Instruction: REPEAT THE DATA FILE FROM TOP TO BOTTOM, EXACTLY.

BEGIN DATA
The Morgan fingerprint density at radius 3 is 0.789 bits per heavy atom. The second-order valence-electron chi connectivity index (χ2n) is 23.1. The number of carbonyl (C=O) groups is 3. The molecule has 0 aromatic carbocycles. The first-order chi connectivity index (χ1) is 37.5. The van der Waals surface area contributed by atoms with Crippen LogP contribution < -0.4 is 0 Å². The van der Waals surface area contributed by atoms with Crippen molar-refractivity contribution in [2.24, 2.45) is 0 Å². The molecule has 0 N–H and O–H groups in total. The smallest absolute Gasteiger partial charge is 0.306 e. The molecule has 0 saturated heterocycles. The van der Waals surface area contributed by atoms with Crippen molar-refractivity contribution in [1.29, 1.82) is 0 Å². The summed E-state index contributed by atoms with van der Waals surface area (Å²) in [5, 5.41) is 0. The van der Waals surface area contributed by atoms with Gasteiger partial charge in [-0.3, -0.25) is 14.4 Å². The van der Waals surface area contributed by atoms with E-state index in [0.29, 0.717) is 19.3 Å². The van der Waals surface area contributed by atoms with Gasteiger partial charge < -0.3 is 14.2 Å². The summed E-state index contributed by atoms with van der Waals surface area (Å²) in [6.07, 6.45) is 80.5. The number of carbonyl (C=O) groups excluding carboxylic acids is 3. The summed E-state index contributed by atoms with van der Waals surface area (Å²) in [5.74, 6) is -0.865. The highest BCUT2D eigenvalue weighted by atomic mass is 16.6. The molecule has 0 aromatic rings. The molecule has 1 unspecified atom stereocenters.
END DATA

The Morgan fingerprint density at radius 3 is 0.789 bits per heavy atom. The second-order valence-electron chi connectivity index (χ2n) is 23.1. The number of carbonyl (C=O) groups is 3. The molecule has 0 aromatic carbocycles. The first-order chi connectivity index (χ1) is 37.5. The van der Waals surface area contributed by atoms with Crippen LogP contribution < -0.4 is 0 Å². The van der Waals surface area contributed by atoms with Crippen molar-refractivity contribution in [2.24, 2.45) is 0 Å². The molecule has 0 N–H and O–H groups in total. The smallest absolute Gasteiger partial charge is 0.306 e. The molecule has 0 saturated heterocycles. The van der Waals surface area contributed by atoms with Crippen molar-refractivity contribution in [1.29, 1.82) is 0 Å². The summed E-state index contributed by atoms with van der Waals surface area (Å²) in [5, 5.41) is 0. The van der Waals surface area contributed by atoms with Gasteiger partial charge in [-0.3, -0.25) is 14.4 Å². The van der Waals surface area contributed by atoms with E-state index in [0.29, 0.717) is 19.3 Å². The van der Waals surface area contributed by atoms with Gasteiger partial charge < -0.3 is 14.2 Å². The summed E-state index contributed by atoms with van der Waals surface area (Å²) in [6.07, 6.45) is 80.5. The number of carbonyl (C=O) groups excluding carboxylic acids is 3. The summed E-state index contributed by atoms with van der Waals surface area (Å²) in [5.74, 6) is -0.865. The highest BCUT2D eigenvalue weighted by atomic mass is 16.6. The molecule has 0 aromatic rings. The molecule has 1 unspecified atom stereocenters.